Hacked Digital Vernier Caliper Using Arduino

Introduction: Hacked Digital Vernier Caliper Using Arduino

So, what about doing some measurements with your Digital Vernier Caliper and having your Arduino to do some work with these measurements ?
Maybe Saving them, Doing some based-on calculations or adding these measurements to a feedback loop from your mechanical device.

In this instructable we're going to disassemble a Digital Vernier Caliper, hook some wires to it and interface the Caliper with the Arduino to display its measured values on the Arduino Serial Monitor.

Step 1: How It Can Be Done

It turns out that some digital calipers are capable of transmitting the measured data appearing on their displays using different protocols to be used by other devices.

Actually THERE IS a place for an interface socket on the caliper board, but nothing is soldered on it.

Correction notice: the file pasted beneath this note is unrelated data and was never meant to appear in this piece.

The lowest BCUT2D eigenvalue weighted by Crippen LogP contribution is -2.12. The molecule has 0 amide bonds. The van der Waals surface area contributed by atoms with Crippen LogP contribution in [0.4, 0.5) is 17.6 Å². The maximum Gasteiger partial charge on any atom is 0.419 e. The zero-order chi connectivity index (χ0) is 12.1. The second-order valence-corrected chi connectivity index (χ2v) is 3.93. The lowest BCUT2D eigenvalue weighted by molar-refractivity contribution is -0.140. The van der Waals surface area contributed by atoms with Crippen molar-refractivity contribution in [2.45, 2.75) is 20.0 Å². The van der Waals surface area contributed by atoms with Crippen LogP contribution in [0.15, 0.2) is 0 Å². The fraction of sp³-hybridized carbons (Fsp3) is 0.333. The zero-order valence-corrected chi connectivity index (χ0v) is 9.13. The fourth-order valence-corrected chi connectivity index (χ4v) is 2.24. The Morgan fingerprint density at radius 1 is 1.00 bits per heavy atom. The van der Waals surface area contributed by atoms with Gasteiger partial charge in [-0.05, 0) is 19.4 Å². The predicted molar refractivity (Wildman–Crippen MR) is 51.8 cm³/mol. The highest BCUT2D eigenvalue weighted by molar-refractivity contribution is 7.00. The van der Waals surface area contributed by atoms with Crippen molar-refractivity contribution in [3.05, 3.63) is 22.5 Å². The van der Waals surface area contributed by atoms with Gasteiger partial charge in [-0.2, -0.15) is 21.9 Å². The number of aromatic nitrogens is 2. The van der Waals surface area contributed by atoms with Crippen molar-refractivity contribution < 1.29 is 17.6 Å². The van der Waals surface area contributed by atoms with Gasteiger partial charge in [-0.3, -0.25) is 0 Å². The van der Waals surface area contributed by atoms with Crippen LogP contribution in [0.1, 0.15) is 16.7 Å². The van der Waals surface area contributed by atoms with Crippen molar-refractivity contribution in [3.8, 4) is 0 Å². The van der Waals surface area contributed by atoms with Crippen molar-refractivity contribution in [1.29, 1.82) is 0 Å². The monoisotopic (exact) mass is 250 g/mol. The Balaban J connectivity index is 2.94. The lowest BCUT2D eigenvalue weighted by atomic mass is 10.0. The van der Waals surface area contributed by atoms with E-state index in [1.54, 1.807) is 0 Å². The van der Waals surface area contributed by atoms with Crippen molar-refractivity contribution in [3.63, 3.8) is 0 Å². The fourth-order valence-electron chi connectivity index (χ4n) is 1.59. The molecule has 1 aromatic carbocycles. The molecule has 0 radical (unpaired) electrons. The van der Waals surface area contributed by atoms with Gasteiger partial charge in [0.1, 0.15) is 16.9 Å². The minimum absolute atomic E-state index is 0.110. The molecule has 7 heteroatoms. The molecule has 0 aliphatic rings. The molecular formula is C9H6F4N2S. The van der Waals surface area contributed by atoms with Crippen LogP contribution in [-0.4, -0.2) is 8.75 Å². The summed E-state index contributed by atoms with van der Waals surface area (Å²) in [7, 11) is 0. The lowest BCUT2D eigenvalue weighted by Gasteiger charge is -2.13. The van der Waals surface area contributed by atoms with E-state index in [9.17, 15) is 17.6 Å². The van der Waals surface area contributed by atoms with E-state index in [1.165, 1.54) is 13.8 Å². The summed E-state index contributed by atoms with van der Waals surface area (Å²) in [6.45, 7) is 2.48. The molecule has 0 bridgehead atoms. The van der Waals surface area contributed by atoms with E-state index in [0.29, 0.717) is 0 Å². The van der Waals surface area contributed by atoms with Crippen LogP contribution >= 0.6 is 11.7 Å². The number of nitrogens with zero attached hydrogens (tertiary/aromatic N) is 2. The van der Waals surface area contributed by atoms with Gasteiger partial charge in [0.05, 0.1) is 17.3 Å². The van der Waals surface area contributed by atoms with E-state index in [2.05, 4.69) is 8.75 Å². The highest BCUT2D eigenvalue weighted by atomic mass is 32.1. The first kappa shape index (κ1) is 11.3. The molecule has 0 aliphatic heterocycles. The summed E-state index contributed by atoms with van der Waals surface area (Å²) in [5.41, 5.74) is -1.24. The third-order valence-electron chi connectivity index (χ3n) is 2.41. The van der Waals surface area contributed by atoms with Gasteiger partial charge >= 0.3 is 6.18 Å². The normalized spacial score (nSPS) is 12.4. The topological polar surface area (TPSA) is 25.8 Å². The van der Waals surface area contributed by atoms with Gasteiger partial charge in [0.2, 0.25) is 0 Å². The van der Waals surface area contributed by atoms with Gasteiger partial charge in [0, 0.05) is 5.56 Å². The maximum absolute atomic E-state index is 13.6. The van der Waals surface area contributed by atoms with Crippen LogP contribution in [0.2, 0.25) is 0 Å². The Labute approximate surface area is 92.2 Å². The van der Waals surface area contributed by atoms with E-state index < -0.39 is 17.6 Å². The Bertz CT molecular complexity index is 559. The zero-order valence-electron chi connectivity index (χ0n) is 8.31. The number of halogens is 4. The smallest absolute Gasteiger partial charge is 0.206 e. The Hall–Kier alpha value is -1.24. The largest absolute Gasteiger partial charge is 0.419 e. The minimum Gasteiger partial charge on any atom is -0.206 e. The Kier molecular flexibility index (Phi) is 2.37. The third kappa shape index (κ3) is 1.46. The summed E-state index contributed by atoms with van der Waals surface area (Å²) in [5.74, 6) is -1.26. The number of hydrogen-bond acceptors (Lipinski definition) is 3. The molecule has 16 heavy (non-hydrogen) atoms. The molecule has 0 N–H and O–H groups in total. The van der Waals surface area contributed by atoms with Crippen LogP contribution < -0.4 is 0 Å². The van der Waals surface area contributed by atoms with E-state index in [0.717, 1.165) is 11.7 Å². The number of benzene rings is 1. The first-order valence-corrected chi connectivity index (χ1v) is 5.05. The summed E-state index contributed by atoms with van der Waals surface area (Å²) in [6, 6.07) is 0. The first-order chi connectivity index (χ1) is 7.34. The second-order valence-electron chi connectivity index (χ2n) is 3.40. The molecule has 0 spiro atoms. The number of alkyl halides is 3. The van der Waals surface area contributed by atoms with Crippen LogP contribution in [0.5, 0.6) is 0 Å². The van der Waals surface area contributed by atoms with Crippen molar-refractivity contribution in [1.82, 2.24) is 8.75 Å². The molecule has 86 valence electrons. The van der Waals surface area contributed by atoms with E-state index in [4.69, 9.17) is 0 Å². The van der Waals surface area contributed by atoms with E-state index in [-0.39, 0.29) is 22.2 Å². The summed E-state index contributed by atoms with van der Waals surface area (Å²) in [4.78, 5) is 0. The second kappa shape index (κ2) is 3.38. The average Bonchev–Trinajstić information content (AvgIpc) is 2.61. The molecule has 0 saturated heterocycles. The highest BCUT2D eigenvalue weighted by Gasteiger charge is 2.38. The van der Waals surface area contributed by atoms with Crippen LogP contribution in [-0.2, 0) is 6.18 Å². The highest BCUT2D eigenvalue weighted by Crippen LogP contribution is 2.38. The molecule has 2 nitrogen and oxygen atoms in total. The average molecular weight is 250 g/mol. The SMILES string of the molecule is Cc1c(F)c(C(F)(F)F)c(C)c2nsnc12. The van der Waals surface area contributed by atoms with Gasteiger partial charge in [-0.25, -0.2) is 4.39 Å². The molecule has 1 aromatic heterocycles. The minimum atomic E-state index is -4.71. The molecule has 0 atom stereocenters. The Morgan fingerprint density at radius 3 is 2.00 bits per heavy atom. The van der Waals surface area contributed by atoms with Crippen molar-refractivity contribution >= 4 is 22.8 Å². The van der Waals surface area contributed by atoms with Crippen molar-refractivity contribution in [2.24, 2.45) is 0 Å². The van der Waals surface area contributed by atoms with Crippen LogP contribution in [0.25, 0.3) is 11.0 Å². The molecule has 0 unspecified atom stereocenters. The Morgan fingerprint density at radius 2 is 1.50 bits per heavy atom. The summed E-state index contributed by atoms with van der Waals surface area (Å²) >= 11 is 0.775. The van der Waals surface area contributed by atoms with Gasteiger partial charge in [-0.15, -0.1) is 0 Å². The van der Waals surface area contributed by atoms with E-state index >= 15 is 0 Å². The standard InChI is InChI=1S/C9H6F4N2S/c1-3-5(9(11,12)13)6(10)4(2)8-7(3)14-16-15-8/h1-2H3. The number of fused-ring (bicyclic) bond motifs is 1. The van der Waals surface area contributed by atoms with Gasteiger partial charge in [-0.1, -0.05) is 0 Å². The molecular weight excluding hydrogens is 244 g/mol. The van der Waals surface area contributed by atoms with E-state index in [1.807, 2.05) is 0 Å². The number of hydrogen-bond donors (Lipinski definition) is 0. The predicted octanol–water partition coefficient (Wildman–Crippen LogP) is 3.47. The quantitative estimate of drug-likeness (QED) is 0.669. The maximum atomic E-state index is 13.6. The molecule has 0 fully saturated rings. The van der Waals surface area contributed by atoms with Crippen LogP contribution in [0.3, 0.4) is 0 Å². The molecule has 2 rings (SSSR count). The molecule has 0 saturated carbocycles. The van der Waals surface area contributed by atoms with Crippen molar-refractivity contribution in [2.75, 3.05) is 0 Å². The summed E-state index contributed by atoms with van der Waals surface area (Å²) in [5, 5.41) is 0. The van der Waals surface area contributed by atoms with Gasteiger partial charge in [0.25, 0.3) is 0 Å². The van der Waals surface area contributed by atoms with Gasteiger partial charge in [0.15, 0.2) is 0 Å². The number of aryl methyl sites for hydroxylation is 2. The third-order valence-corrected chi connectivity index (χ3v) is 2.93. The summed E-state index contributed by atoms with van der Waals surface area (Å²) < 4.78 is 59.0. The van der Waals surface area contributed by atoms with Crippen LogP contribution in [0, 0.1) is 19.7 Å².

You can just slip out the upper cover in the display (not the battery cover) and you'll find 4 pads that are supposed to have a socket on them to communicate with the caliper, But they aren't :( .

This fact was discovered many years ago on different Calipers and this instructable is focusing on the exact model of the Chinese digital vernier caliper you can see in the pictures, So please make sure that yours is the same model as different model may have different protocols to work with, Therefore different codes to use, But the main idea is the same among most of these Chinese ones.

We're going to:

  • Disassemble the Caliper
  • Find Where we can solder an interface socket to the board
  • Identify Connector's pin-out
  • Solder it and assemble the Caliper
  • Reverse engineer the transmitted data to know how its protocol works
  • Level shift the Caliper signals to suit the Arduino
  • Upload the code and that's it :)

What you'll need:

  • A Digital Vernier Caliper
  • Arduino (Any type will do the job)